This paper contextualizes the relationship between student's self-efficacy beliefs and entrepreneurial intentions in the content and pedagogy of the entrepreneurship course. Using the logic of regulatory focus theory, we argue that the nature of the entrepreneurship course-whether theoretically or practically oriented-creates a distinct motivational frame for entrepreneurship in promotion or prevention terms. When coupled with students' self-efficacy beliefs, this frame can strengthen or weaken their intentions for future entrepreneurial efforts. We test this hypothesis through a survey of 114 students enrolled in different entrepreneurship courses at a major British university. Our results show that higher self-efficacy is associated with lower entrepreneurial intentions in the theoretically oriented courses and higher entrepreneurial intentions in the practically oriented courses. We draw a number of implications for the theory and practice of entrepreneurship education.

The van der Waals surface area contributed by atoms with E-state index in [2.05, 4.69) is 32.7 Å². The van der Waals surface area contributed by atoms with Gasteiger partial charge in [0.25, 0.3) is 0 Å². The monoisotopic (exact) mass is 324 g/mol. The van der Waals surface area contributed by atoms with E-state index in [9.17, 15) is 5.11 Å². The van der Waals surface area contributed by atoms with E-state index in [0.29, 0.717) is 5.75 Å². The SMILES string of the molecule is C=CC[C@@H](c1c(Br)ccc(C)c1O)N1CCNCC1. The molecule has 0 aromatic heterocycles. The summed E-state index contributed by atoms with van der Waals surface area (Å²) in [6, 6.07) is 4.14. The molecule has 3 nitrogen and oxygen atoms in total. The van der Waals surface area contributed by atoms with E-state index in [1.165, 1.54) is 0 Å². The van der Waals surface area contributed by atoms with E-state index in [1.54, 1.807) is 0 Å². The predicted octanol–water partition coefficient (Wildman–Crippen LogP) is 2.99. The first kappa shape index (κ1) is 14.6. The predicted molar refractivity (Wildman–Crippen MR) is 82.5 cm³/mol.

- Management - Professor
- Institute for Policy Research (IPR)
- Strategy & Organisation
- Centre for Business, Organisations and Society (CBOS)
- Centre for Research in Entrepreneurship and Innovation at Bath
- EPSRC Centre for Doctoral Training in Cyber Security
Person: Research & Teaching